A fantastic double flower makes this cultivar truly spectacular!
First bloom! January 2021
The delicate star-fished shaped leaves got pretty beat up in transit. November 2021
When I first saw this beautiful cultivar listed for sale on California Carnivores website, I knew I was in trouble. Although I have kept my Pinguicula gigantea and Pinguicula gigantea x laueana happy and well on my windowsill for many years, I was hesitant to spend "so much money" on a Pinguicula. (*Note - It was listed for an amount that I consider only "mid-range" for a Nepenthes! Priorities are funny sometimes). I had also never grown warm-temperate butterworts before and I was sure that buying the most expensive cultivar right out the gate was risky, especially since my track record with other temperate species remains at 0 to 3 (RIP gifted venus flytraps...).
I kept returning to the website and finally caved. The poor plant arrived in pretty rough shape despite California Carnivores' excellent packaging. The brittle star-shaped leaves are just so fragile! With shaking hands I nervously potted it up into a standard Pinguicula potting mix and tried to not do too much damage with my seemingly gigantic fingers. I had read multiple accounts that primuliflora could be picky about its water levels, some saying it should be nearly completely submerged at all times while others contesting the need for occasional dry outs. I decided to grow it identical to my other two Pings and hope for the best.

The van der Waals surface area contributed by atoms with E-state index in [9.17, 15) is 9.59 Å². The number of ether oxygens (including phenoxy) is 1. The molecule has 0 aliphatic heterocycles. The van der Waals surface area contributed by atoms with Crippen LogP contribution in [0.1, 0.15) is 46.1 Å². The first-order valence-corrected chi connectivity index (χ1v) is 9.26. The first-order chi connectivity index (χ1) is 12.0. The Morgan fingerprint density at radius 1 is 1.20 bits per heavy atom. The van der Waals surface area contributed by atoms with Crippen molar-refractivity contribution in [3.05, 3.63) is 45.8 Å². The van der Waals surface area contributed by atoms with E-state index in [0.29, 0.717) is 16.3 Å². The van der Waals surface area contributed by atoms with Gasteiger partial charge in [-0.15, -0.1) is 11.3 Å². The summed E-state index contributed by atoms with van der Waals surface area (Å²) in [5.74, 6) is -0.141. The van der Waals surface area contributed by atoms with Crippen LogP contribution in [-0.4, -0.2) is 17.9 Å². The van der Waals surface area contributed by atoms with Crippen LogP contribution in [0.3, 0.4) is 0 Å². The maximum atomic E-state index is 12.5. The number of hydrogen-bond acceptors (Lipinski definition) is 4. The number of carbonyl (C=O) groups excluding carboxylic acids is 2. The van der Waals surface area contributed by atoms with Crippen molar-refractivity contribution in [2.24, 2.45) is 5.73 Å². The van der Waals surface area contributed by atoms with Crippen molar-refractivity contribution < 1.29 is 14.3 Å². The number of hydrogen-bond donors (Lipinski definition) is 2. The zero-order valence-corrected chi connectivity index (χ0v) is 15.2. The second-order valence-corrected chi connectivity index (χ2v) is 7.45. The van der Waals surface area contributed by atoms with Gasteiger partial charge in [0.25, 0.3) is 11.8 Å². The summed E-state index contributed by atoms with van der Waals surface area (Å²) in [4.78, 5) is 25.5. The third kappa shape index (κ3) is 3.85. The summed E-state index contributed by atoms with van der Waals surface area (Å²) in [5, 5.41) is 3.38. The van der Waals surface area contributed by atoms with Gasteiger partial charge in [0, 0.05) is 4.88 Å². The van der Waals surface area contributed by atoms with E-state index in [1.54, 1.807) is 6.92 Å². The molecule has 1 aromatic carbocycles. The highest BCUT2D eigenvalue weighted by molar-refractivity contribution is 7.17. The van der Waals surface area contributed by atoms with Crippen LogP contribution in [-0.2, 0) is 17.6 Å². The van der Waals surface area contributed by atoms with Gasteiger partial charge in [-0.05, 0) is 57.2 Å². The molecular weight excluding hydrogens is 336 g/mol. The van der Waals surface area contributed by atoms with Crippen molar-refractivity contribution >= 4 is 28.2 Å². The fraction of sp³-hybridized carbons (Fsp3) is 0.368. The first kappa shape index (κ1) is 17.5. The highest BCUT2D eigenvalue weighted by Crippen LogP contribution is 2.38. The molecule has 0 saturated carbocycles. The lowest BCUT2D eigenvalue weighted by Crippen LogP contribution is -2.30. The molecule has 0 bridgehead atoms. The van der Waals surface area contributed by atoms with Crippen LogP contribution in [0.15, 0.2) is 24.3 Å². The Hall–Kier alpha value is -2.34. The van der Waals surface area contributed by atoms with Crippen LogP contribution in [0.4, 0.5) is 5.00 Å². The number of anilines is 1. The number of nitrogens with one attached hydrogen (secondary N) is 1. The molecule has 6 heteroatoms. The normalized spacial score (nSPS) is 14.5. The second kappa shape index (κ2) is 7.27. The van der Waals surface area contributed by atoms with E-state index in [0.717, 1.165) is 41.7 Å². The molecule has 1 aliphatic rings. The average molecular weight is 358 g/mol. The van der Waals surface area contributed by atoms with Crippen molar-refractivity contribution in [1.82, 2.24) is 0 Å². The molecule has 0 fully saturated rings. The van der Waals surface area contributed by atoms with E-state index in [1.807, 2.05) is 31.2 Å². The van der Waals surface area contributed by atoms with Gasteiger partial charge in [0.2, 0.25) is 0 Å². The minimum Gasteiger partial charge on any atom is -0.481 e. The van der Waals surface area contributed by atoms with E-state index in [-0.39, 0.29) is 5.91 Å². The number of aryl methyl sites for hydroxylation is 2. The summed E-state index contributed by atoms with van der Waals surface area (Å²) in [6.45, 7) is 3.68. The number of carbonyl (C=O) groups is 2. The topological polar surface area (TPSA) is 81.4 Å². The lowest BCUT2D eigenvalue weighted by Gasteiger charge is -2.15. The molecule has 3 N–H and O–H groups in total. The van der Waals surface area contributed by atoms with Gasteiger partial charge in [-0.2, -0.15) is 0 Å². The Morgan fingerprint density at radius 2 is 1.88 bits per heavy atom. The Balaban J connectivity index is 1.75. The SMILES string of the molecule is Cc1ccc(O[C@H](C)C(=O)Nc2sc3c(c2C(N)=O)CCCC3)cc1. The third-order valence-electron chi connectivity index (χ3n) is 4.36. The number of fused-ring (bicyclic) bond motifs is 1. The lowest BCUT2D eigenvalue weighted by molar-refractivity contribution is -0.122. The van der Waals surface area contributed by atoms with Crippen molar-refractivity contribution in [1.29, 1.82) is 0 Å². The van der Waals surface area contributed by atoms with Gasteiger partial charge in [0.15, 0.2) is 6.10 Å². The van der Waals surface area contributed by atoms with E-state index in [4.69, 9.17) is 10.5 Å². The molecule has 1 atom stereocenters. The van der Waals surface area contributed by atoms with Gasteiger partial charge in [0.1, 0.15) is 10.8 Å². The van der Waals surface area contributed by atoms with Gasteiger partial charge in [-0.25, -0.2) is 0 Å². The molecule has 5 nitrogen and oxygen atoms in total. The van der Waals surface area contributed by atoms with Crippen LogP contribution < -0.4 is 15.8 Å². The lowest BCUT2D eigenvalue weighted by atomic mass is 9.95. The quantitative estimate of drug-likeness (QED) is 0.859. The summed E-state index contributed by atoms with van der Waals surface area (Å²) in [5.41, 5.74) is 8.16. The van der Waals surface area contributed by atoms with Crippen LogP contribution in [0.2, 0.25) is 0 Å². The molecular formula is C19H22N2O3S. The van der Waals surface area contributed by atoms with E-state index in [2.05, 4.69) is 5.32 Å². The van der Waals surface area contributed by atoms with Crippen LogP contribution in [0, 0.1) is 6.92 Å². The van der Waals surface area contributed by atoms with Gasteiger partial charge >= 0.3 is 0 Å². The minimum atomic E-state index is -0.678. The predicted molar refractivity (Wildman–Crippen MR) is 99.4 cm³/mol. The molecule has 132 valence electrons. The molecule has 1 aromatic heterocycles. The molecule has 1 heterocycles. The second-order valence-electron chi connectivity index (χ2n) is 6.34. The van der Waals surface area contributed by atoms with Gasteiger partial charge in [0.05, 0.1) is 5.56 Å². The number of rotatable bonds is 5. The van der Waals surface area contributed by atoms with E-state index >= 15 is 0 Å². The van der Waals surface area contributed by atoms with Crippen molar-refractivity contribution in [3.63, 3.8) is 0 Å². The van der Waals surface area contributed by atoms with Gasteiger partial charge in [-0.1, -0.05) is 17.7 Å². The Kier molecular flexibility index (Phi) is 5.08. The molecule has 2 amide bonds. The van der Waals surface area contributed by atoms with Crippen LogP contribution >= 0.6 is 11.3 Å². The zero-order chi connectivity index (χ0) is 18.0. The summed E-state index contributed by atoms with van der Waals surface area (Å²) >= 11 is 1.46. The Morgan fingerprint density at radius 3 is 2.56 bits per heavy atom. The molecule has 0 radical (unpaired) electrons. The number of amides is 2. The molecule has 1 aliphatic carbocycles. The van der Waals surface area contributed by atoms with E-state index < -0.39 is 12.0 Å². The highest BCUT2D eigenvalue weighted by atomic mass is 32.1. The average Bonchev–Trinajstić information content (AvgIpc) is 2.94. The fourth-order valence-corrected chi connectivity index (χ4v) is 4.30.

Although the plant sulked for most of December, new growth started in earnest after the Winter Solstice. To my delight, the plant rewarded me with multiple blooms in January! I am considering cutting back some of them to force the plant to focus on forming new leaves, but the rosette looks very healthy now. Crossing fingers for lots of plantlets to share!
The Pinguicula primuliflora "Rose" cultivar was registered to the ICPS in 2000 by Mitsuaki Ban, who found this unusual flower among the primuliflora in his cold frames. The original plant appears to be a spontaneous individual mutation. Wild insects successfully pollinated about 30% of the flowers and Mitsuaki reports seeing double flowered primuliflora among the unexpected seedlings as well. After cultivating it and determining it was a stable mutation, Mitsuaki submitted the "Rose" for publication, only to find that another double flowered primuliflora mutant was submitted by Satoru Ishizaka. The Ishizaka mutants appear to be completely separate in origin from Mitsuaki's and have only two rows of petals in the flower (the "Rose" cultivar consistently has three or more rows of petals, giving it a very heavy pom-pom like appearance).
Current Growing Conditions: South-Facing Living Room Window Light: ~260 - 460 PPFD or 16530 - 20110 Lux (depends on the weather outside) Humidity: ~80% night and 55% day Temperature: ~68F night and 90F day (depends on weather outside) Water: Keep ~1/4" of water in the tray, occasionally flush from above Potting Mix: 50% peat and 50% sand/perlite - re-pot fresh media every year! Fertilizer: MaxSea (1/4 tsp/gallon) once a month as foliar spray Additional Notes: Appears to be a robust grower so far!